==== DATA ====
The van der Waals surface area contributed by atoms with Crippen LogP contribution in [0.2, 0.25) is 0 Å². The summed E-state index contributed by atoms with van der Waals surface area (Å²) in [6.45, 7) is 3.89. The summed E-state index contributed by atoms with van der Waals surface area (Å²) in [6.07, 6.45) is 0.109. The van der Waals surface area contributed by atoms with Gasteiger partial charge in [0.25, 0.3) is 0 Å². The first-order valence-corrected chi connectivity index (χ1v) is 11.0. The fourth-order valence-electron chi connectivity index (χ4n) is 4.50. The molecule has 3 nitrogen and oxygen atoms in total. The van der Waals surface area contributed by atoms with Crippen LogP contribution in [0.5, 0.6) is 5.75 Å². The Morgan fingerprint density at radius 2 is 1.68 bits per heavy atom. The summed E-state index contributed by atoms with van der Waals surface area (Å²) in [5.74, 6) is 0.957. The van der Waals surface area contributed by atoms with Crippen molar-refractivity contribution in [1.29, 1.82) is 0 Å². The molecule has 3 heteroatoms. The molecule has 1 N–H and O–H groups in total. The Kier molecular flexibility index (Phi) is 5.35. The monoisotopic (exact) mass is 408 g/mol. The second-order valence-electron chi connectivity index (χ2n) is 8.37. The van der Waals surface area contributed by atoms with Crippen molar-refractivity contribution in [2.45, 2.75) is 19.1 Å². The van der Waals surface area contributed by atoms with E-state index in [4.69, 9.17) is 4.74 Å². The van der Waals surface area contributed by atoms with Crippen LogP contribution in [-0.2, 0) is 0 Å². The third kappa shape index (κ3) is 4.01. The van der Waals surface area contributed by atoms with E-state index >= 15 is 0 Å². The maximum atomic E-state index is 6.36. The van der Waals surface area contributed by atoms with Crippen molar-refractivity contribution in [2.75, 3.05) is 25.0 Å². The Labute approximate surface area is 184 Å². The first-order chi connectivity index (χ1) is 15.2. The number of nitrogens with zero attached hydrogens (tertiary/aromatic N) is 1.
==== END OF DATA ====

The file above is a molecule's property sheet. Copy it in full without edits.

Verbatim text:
The van der Waals surface area contributed by atoms with Crippen LogP contribution in [0.2, 0.25) is 0 Å². The summed E-state index contributed by atoms with van der Waals surface area (Å²) in [6.45, 7) is 3.89. The summed E-state index contributed by atoms with van der Waals surface area (Å²) in [6.07, 6.45) is 0.109. The van der Waals surface area contributed by atoms with Gasteiger partial charge in [0.25, 0.3) is 0 Å². The first-order valence-corrected chi connectivity index (χ1v) is 11.0. The fourth-order valence-electron chi connectivity index (χ4n) is 4.50. The molecule has 3 nitrogen and oxygen atoms in total. The van der Waals surface area contributed by atoms with Crippen LogP contribution in [0.5, 0.6) is 5.75 Å². The Morgan fingerprint density at radius 2 is 1.68 bits per heavy atom. The summed E-state index contributed by atoms with van der Waals surface area (Å²) in [5.74, 6) is 0.957. The van der Waals surface area contributed by atoms with Crippen molar-refractivity contribution in [1.29, 1.82) is 0 Å². The molecule has 3 heteroatoms. The molecule has 1 N–H and O–H groups in total. The Kier molecular flexibility index (Phi) is 5.35. The monoisotopic (exact) mass is 408 g/mol. The second-order valence-electron chi connectivity index (χ2n) is 8.37. The van der Waals surface area contributed by atoms with Crippen molar-refractivity contribution in [2.45, 2.75) is 19.1 Å². The van der Waals surface area contributed by atoms with E-state index in [4.69, 9.17) is 4.74 Å². The van der Waals surface area contributed by atoms with Crippen LogP contribution in [-0.2, 0) is 0 Å². The third kappa shape index (κ3) is 4.01. The van der Waals surface area contributed by atoms with E-state index >= 15 is 0 Å². The maximum atomic E-state index is 6.36. The van der Waals surface area contributed by atoms with Crippen molar-refractivity contribution in [2.75, 3.05) is 25.0 Å². The Labute approximate surface area is 184 Å². The first-order chi connectivity index (χ1) is 15.2. The number of nitrogens with zero attached hydrogens (tertiary/aromatic N) is 1.